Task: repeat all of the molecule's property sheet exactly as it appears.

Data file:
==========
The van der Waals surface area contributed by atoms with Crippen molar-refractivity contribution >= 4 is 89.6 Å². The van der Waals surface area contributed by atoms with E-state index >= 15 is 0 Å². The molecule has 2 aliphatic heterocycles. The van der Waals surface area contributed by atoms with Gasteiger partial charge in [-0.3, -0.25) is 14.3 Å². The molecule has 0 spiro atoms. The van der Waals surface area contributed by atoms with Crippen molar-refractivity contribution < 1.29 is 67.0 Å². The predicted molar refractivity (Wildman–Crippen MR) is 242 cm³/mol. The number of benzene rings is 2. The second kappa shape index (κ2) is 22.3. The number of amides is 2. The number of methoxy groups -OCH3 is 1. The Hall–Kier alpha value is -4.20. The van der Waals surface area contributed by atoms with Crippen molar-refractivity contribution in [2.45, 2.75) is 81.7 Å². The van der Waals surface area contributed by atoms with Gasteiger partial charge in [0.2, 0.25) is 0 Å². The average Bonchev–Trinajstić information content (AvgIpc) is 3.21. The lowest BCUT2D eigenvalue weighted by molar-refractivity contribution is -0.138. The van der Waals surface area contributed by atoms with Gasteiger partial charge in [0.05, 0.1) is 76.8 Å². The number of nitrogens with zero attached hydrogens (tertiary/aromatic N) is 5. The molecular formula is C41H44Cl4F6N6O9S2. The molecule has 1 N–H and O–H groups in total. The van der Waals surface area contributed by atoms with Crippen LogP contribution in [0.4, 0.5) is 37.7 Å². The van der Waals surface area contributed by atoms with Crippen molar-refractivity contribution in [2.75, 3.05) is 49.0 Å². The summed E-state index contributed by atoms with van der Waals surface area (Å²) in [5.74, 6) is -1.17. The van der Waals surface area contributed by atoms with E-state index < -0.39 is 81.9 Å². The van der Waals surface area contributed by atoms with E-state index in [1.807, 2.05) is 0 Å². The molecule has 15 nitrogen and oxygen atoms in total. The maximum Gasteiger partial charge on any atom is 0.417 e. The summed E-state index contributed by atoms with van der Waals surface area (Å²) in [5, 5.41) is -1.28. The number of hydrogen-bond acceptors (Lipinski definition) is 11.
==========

The van der Waals surface area contributed by atoms with Crippen molar-refractivity contribution >= 4 is 89.6 Å². The van der Waals surface area contributed by atoms with E-state index >= 15 is 0 Å². The molecule has 2 aliphatic heterocycles. The van der Waals surface area contributed by atoms with Gasteiger partial charge in [-0.3, -0.25) is 14.3 Å². The molecule has 0 spiro atoms. The van der Waals surface area contributed by atoms with Crippen molar-refractivity contribution < 1.29 is 67.0 Å². The predicted molar refractivity (Wildman–Crippen MR) is 242 cm³/mol. The number of benzene rings is 2. The second kappa shape index (κ2) is 22.3. The number of amides is 2. The number of methoxy groups -OCH3 is 1. The Hall–Kier alpha value is -4.20. The van der Waals surface area contributed by atoms with Crippen molar-refractivity contribution in [2.45, 2.75) is 81.7 Å². The van der Waals surface area contributed by atoms with Gasteiger partial charge in [0.2, 0.25) is 0 Å². The average Bonchev–Trinajstić information content (AvgIpc) is 3.21. The lowest BCUT2D eigenvalue weighted by molar-refractivity contribution is -0.138. The van der Waals surface area contributed by atoms with Gasteiger partial charge in [0.05, 0.1) is 76.8 Å². The number of nitrogens with zero attached hydrogens (tertiary/aromatic N) is 5. The molecular formula is C41H44Cl4F6N6O9S2. The molecule has 1 N–H and O–H groups in total. The van der Waals surface area contributed by atoms with Crippen LogP contribution in [0.4, 0.5) is 37.7 Å². The van der Waals surface area contributed by atoms with Crippen molar-refractivity contribution in [2.75, 3.05) is 49.0 Å². The summed E-state index contributed by atoms with van der Waals surface area (Å²) in [5.74, 6) is -1.17. The van der Waals surface area contributed by atoms with E-state index < -0.39 is 81.9 Å². The van der Waals surface area contributed by atoms with E-state index in [1.807, 2.05) is 0 Å². The molecule has 15 nitrogen and oxygen atoms in total. The maximum Gasteiger partial charge on any atom is 0.417 e. The summed E-state index contributed by atoms with van der Waals surface area (Å²) in [5, 5.41) is -1.28. The number of hydrogen-bond acceptors (Lipinski definition) is 11.